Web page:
Current Events in Historical Context

The Liberal Dilemma: Can the New President Achieve Both Guns and Butter?

By Matthew Dallek

“Wake up every one of you to the two fronts on which our defense must be built!”

-Eleanor Roosevelt, 1940

As of this writing, according to the latest polls, Hillary Clinton is poised to become the next president of the United States. Amid the onslaught of news coverage given to Donald Trump’s presidential campaign, however, too little attention has been paid to the demands sure to face “a progressive who likes to get things done” (Clinton’s words) once she steps through the doors of the Oval Office in January.

Putting Zika in Historical Context

The Zika virus has recently announced its unwelcome arrival in the continental United States. In addition to over 2,500 individuals who have contracted the disease abroad, some 50 locally generated cases have been confirmed in Florida. Many more cases are anticipated. With the public health resources needed to combat the disease running dry, the administration has requested $1.9 billion in emergency funding. As usual, however, Congress is gridlocked, and it’s anybody’s guess whether a funding bill will pass before members leave Washington to campaign for reelection.

September 20, 2016

America’s Quest to Change China: Reflections on the History of US-China Relations

By Terry Lautz

The United States has held great ambitions for China for a very long time. Prior to the 1949 Communist revolution, the American public cherished the idea of China as a Christian, capitalist, and democratic nation.

Western religion would enlighten people who were perceived as backward and heathen; American business would lift the Chinese out of poverty; and liberal education would inspire progressive government. The long-standing missionary impulse to save the Chinese was reinforced when the United States allied with Chiang Kai-shek against Japan during the Second World War.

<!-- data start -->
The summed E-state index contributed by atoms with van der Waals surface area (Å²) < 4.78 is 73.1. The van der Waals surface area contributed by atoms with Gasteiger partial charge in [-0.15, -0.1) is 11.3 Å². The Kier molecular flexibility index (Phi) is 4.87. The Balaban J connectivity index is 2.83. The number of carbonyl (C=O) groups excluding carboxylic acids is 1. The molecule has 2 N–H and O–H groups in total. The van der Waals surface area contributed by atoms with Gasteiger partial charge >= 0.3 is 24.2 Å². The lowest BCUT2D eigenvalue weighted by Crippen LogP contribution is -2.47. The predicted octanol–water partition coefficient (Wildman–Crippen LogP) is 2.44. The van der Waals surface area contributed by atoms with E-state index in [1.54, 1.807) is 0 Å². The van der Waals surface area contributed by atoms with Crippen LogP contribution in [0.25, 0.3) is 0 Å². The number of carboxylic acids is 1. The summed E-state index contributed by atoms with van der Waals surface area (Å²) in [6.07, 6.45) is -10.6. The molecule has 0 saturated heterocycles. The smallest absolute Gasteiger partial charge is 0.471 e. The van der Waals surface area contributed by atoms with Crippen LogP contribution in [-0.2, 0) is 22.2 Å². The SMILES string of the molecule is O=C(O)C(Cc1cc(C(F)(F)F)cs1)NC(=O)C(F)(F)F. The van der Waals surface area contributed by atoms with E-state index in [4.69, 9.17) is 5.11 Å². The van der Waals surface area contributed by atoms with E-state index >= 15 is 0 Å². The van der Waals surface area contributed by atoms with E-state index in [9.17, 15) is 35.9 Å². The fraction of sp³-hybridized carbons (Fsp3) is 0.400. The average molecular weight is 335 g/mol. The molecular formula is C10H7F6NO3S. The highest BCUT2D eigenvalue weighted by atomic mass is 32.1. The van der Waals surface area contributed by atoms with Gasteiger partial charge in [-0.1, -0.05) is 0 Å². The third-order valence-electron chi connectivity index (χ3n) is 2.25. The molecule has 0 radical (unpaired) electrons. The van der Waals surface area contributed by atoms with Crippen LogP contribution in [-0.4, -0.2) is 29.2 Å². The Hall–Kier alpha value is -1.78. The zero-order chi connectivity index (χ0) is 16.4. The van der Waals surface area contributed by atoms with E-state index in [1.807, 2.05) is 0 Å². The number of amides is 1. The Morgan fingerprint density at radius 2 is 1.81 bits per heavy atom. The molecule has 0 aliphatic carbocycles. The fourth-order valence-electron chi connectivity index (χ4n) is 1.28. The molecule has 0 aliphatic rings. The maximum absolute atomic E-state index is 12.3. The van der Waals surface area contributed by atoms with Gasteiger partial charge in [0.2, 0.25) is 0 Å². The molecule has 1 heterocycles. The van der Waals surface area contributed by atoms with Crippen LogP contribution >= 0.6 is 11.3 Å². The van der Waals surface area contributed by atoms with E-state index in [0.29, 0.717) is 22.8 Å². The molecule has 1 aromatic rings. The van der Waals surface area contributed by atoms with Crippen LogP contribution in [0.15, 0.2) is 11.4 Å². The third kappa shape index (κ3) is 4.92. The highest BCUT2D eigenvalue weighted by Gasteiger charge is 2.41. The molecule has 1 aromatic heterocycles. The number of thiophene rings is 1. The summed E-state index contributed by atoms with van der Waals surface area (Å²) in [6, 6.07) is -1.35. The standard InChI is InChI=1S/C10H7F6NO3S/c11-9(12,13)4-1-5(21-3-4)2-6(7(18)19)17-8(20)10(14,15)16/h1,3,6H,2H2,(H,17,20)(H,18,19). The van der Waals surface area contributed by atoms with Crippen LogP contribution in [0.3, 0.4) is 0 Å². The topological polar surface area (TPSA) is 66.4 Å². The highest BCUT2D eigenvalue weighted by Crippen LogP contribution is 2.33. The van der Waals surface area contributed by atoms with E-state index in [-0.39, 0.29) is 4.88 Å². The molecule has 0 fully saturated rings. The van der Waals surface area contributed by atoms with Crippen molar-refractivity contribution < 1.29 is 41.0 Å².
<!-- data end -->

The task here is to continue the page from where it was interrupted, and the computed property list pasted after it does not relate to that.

The Surprisingly Short History of American Secrecy

 By Sam Lebovic

Amid the recent hubbub about leaks and whistleblowers and Hillary Clinton’s rogue server, it has been easy to forget what a state secret actually is. Legal commentators and political pundits tend to think about state secrecy in the abstract terms of political philosophy. Perhaps secrecy is always undemocratic, appropriate only for absolutist or totalitarian states. Perhaps it is an unavoidable necessity in a hostile world—democratic governments find themselves forced to keep secrets to protect the security of the public.

Drug Traffickers and the Freedom of Information Act

I admit it: I stalk dead drug traffickers in libraries, archives, newspapers, databases, films, photos, literature, and documents. One of my favorite tools, however, is the Freedom of Information Act (FOIA), which is turning 50 years old on July 4, 2016. While the FOIA is useful for historians, over the years I have found that it takes substantive prior research for a request to be successful or for it to prove an asset for a historical project.

Historians in the News: Linda Colley on Brexit

By Linda Colley

“Should the United Kingdom remain a member of the European Union?”

This is the question on which citizens of the United Kingdom will vote on June 23. Historians have actively participated in the debate during the lead up to the national plebiscite. A group of 42 calling themselves Historians for Britain have advocated leaving the European Union, while a much larger group of historians have signed a letter saying that leaving the EU will “condemn Britain to irrelevance.” Given the long interwoven fates of the countries that now make up the European Union, contributions by historians are vital to understanding the geopolitics of remaining or leaving.

The Privatization of Animal Life and the Future of Circus Elephants in America

By Susan Nance

Ringling Brothers and Barnum & Bailey Circus has just retired elephants from its traveling shows, two years ahead of a previously announced schedule. On the first of this month—May Day—six of the Ringling elephants went through the motions for one last show in Providence before being shipped back to the company’s housing facility in central Florida, the Center for Elephant Conservation (CEC). Liberated from a schedule of travel and tricks, they will live with several dozen other elephants owned by the circus’s parent company, Feld Entertainment.